Primary Arms

AUSA 23 – FN USA’s PGS-001 Precision Grenadier System

FN USA is a phase two finalist for the xTechSoldier Lethality Precision Grenadier System.

According to the Army’s vision for the system, PGS:

The PGS shall be a Soldier portable, flat trajectory, semi-automatic, magazine fed, integrated armament system that enables precision engagements to destroy personnel targets in defilade and in the open with increased lethality and precision compared to legacy grenade launchers. The PGS is anticipated to be deployed as a Soldier’s primary weapon system and provide organic close-quarters combat and counter-defilade capabilities through a family of ammunition, providing overmatch to comparable threat grenade launchers in near-peer formations in future operating environments to include urban, woodland, subterranean, and desert, in day, night, or obscured conditions.

At AUSA FN displayed a 3D model of their PGS-001 candidate which is said to fire 30mm projectiles.

It is a box fed, semiautomatic weapon with fire control.

8 Responses to “AUSA 23 – FN USA’s PGS-001 Precision Grenadier System”

  1. Strike-Hold! says:

    That’s cool – I’ve been waiting to see what their offering looked like. What’s the mag capacity? It looks like about 3 rounds by my reckoning…

    • NTX says:

      It’s very cool to see the mock-up, I wonder if we’ll see anymore information come out prior to the next part of the demonstration.

      I’m particularly curious to know what the construction and features of the FN bid will be.

      It’ll also be very interesting to see if any information about MARS’ submission is released.

    • SSD says:

      5 rounds for the model you see here. But this is basically a 3D drawing.

  2. mark says:

    With modern ‘smart scopes’ that correct for trajectory, it seems the focus of PGS should be more tailored to grenade lethality rather than flatter trajectory.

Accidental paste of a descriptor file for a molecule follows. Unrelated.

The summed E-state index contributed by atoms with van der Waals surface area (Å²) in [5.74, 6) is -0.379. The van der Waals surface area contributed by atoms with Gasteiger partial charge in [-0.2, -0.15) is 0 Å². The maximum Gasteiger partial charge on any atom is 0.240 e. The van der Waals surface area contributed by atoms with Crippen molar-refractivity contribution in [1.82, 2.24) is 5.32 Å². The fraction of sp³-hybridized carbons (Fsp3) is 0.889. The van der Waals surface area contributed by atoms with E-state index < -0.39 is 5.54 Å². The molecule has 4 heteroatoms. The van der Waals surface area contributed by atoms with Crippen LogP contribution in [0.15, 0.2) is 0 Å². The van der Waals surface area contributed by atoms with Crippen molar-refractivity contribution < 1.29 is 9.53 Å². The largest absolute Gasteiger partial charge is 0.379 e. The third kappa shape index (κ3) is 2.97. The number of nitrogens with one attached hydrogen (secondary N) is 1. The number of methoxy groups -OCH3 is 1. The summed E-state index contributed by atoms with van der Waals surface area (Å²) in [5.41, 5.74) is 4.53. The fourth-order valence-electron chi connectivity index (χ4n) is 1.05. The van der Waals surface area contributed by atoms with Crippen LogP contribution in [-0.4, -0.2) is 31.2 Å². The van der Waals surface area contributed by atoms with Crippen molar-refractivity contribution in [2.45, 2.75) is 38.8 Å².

To my mind that was the weakness of the 25mm XM25.

    The ~250g grenade weight of the Rheinmetall 40×51 medium velocity / 40x53mm HV, or ~275g weight of the Russian 30mm used in the AGS-17 grenade launcher, seems like a good size.

    Curious what grenade weight FN is pursuing with their 30mm.

    • Ian says:

      The design of our current crop of 40mm high-low projectiles has always been a sore point. Modern incarnations would allow greater lethality, I totally agree.

      But, with “Precision” baked right into the name, you can’t have a projectile with a ton of hang-time, since we’ve all seen those things getting pushed left and right as they sail down range at a lumbering speed.

      Modern wind-sensing lasers can compensate in ballistic solutions, but in order to read the wind the laser must gather info from the entire wind field, which a high angle system makes difficult.

      So, trajectory flatness takes a front seat and payload weight takes a hit.

      It really comes down to a three-way game of musical chairs, with just two chairs:
      – Light weapon weight
      – Low recoil
      – Large projectile weight
      …can’t have all three.

      Since this is a shoulder-launched system with max recoil limitations, and you need higher velocity to achieve a flatter trajectory (which comes with higher recoil) to reach out there, the winning players are light weapon weight and low recoil to ensure the requisite precision that comes with a faster and flatter delivery.

      [Haven’t had my coffee yet, but I think all of that was coherent.]

      I wouldn’t envision the PGS replacing the entire inventory of current GLs, instead they would supplement and be employed as the mission requires.

      But, I’m with you on the grenade design. Let’s hope they bring some secret sauce to it.

  3. Everything old is new again. Both AAI and Honeywell (later ATK) were working on 30x55mm replacements for the 40x46mm grenade all the way the way back in the 1970s. The US Army played with single-shot and semi-auto underbarrel variants for the Future Rifle Program. George Reynolds was responsible for some of the Army’s own in-house launcher designs. After retirement, Reynolds formed Knox Engineering and began working on a ten-shot, semi-auto 30mm stand-alone launcher, in concert with ATK. “Jane’s Infantry Weapons” kept a listing for the 30mm Individual Grenade Launcher System (IGLS) well into the 1990s.

  4. 40oz says:

    This is very cool it looks just like the semi-auto 26.5mm signal device designed by Danny Meatball and even has the acr style stock that was designed for that platform by Rusty Shackleford. Was that were the inspiration came from for this? If you are not familiar look them up or AWCY? dev team on instagram or twitter for pictures.